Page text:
Who is it that takes care of the forgotten?
Throughout the world there are populations of forgotten people. They are cast-offs, often seen but usually ignored, and they thrive together on the periphery of society. They live according to their own dangerous rules and code of conduct. If not for one member of this group of Portland’s homeless, they would likely meet the most horrible of ends. Take a journey to a place you will never forget in “City Song” by Edward Morris and Trent Zelazny, featured in DREAD: A Head Full of Bad Dreams.
Prepare yourself for “City Song” by Edward Morris & Trent Zelazny
Day and night, Portland screamed and dripped and bitched and moved along around them. The traffic was their music, and their music was their silence. Most of the time anyway.
Sometimes, the music was different. Older. Sometimes it was the kind people passed down. The kind you saved for a rainy day. It rained a lot in Portland. But Dewey remembered a lot of songs.
Pensively whistling “Baby, I Need Your Loving,” Dewey presently whickered and flashed around with the rusty pair of fabric scissors, slowly trimming Ralph’s hair like some kind of hedge.
Glenda sat close to both of them, as she usually did, watching the exchange as she field-stripped cigarette butts holding anything more than a centimeter of tobacco, flicking the tiny brown second-hand organic turds into a cut-down can that once held some energy drink or another. Those kind weren’t coded for recycling. Oregon law. In their camp, those cans had become street Tupperware. Her harridan fingernails lovingly hulled the sniped-out cigarettes like peas, even thoughtfully flicking the papers into an old coffee can that was a third full of compost. In their camp, nothing went to waste. Not even air—okay, air did a lot of the time. But not for long.
“Hot as the hinges of Hell,” Dewey observed, breaking the tune and setting his scissors down. “Wait just one second.”
Ralph grunted assent, clearly not happy about sitting still.
Dewey removed his ratty, black pocket t-shirt and tossed it to the ground, then resumed cutting Ralph’s hair.
“Is Jessica still sleeping?” he asked, suddenly more cautious than his usual sleepy demeanor projected. Everyone present saw him tense up like a pit bull, and they knew why.
”Out like a light,” Glenda told him back right away. She always wanted to make the peace, and keep it. She had the scars to illustrate that particular need.
By the telepathy of street-camp life, natural as pigeons, everyone looked at Jessica’s house at the same time. They were lucky to have carved out this much real estate under the Burnside Bridge. Campsites were becoming less and less available, following the Sit-Lie Ordinance and the rest of the local bullshit that went out with the bathwater when the Cascadian Secession took its legendary flaming shit and Portland went under martial law—like the rest of Oregon, Washington, California and Alaska. Nowadays, even space in the filthy loam and black mold under this bridge was at a premium.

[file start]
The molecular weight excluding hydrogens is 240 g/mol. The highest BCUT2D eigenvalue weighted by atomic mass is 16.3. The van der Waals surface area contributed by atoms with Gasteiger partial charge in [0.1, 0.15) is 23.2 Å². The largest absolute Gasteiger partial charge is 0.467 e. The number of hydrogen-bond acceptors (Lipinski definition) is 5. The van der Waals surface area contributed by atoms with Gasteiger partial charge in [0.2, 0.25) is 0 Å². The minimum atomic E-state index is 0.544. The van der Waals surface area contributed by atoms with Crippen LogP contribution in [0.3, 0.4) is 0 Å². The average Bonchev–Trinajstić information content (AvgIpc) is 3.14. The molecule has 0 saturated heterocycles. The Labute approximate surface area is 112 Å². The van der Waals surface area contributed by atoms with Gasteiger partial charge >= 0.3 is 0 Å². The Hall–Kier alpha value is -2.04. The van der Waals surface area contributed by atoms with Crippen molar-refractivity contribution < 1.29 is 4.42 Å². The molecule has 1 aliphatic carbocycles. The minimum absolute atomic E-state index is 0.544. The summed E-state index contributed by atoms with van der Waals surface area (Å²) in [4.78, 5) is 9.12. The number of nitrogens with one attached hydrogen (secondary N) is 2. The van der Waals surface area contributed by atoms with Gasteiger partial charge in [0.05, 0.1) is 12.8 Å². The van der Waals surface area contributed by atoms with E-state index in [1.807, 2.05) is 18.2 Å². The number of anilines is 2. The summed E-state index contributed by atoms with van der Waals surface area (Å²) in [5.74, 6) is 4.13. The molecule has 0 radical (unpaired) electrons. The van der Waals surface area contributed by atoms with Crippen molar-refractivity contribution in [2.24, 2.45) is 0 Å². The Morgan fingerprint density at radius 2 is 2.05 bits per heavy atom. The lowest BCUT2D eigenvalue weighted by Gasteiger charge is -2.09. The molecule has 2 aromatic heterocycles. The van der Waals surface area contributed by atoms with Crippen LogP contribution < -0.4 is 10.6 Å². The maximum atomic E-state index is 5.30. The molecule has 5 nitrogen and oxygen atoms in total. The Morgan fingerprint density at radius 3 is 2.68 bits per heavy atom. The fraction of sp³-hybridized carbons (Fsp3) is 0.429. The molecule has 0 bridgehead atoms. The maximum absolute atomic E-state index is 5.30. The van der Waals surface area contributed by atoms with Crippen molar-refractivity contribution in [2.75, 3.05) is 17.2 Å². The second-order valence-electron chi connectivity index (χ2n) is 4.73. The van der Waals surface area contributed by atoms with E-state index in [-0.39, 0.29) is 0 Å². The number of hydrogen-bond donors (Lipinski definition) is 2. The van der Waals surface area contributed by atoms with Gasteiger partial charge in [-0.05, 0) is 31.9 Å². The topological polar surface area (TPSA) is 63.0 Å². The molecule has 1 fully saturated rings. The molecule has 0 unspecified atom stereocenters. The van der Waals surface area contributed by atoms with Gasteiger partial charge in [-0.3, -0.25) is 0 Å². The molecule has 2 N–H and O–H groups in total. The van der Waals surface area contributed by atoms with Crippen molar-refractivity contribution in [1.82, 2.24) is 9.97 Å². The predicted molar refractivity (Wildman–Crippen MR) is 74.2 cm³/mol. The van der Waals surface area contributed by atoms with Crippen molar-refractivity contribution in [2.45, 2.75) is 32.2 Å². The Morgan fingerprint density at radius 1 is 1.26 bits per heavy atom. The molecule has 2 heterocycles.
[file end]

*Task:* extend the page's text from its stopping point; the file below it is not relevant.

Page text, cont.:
Most of the gangbangers—the Bantu, Cholo and Snakehead sets, anyway—lived like ratty kings down in the old skatepark, or whatever office building they’d most recently blown to pieces over protection money. And regular people had to fight over scraps of third-hand land. Anybody who lived outside did, anyway. Since martial law came down, that was about one person in four.
But nobody fought about Jessica. They let her have her own house, big enough for a grown man to toss and turn in when he slept. Part of said house was hanging out into the river, but Ralph had made a makeshift float rig from a pallet and some old-time plastic bottles he had found. That seemed to have worked.
Jessica was special. Nobody fought about that, either. Glenda once privately wondered if Jessica could help them build some new digs somewhere, in a different campsite, but she shut up about that fast. She was the first to admit, when pressed, that Jessica was the sun in their sky, and they’d all be toast without everything she did for them.
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More About DREAD
DREAD is a unique volume of dark fiction containing stories chosen solely by fans and featuring an array of award-winning authors and masters from the horror, science fiction, fantasy and speculative fiction genres.
DREAD contains nightmares from some of the most accomplished authors writing in genre fiction today, including New York Times bestselling author and multiple Bram Stoker Award® winner Jonathan Maberry; Grand Master of Horror Award winner Ray Garton; Stoker award recipients John Everson and JG Faherty, and nominees Michael Laimo and John F.D. Taff; Shirley Jackson Award nominee Tim Waggoner; Pushcart and Rhysling awards nominee Edward Morris; Nightmare Award winner Trent Zelazny; and leading fiction authors Bracken MacLeod, William Meikle, John C. Foster, T. Fox Dunham, Rose Blackthorn, Chad McKee, Martin Rose, Jane Brooks, Peter Whitley, J. Daniel Stone and Jonathan Balog.